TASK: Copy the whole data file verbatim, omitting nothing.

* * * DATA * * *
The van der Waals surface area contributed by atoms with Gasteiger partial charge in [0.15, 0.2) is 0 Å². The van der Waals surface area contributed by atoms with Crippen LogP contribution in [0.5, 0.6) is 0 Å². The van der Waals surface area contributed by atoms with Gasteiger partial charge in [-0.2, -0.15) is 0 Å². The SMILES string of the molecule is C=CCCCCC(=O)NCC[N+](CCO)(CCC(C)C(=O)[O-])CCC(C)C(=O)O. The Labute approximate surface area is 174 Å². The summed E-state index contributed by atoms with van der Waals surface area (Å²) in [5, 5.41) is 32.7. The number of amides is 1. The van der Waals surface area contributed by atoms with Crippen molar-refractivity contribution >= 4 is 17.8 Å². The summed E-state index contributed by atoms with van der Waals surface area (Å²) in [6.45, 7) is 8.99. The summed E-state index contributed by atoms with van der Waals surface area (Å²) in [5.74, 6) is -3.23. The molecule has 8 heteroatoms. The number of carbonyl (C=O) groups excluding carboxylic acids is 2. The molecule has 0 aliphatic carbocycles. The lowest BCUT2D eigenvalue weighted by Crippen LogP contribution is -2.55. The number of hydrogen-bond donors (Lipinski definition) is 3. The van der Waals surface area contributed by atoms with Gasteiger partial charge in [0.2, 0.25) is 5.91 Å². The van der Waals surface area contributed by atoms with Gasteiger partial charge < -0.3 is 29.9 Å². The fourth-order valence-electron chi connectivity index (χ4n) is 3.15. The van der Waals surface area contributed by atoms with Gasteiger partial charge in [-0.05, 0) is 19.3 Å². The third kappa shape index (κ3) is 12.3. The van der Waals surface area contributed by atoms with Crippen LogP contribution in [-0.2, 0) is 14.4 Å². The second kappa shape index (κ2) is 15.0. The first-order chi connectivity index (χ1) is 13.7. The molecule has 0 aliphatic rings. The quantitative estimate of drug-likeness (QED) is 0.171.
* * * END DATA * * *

The van der Waals surface area contributed by atoms with Gasteiger partial charge in [0.15, 0.2) is 0 Å². The van der Waals surface area contributed by atoms with Crippen LogP contribution in [0.5, 0.6) is 0 Å². The van der Waals surface area contributed by atoms with Gasteiger partial charge in [-0.2, -0.15) is 0 Å². The SMILES string of the molecule is C=CCCCCC(=O)NCC[N+](CCO)(CCC(C)C(=O)[O-])CCC(C)C(=O)O. The Labute approximate surface area is 174 Å². The summed E-state index contributed by atoms with van der Waals surface area (Å²) in [5, 5.41) is 32.7. The number of amides is 1. The van der Waals surface area contributed by atoms with Crippen molar-refractivity contribution >= 4 is 17.8 Å². The summed E-state index contributed by atoms with van der Waals surface area (Å²) in [6.45, 7) is 8.99. The summed E-state index contributed by atoms with van der Waals surface area (Å²) in [5.74, 6) is -3.23. The molecule has 8 heteroatoms. The number of carbonyl (C=O) groups excluding carboxylic acids is 2. The molecule has 0 aliphatic carbocycles. The lowest BCUT2D eigenvalue weighted by Crippen LogP contribution is -2.55. The number of hydrogen-bond donors (Lipinski definition) is 3. The van der Waals surface area contributed by atoms with Gasteiger partial charge in [0.2, 0.25) is 5.91 Å². The van der Waals surface area contributed by atoms with Gasteiger partial charge < -0.3 is 29.9 Å². The fourth-order valence-electron chi connectivity index (χ4n) is 3.15. The van der Waals surface area contributed by atoms with Gasteiger partial charge in [-0.05, 0) is 19.3 Å². The third kappa shape index (κ3) is 12.3. The van der Waals surface area contributed by atoms with Crippen LogP contribution in [-0.2, 0) is 14.4 Å². The second kappa shape index (κ2) is 15.0. The first-order chi connectivity index (χ1) is 13.7. The molecule has 0 aliphatic rings. The quantitative estimate of drug-likeness (QED) is 0.171.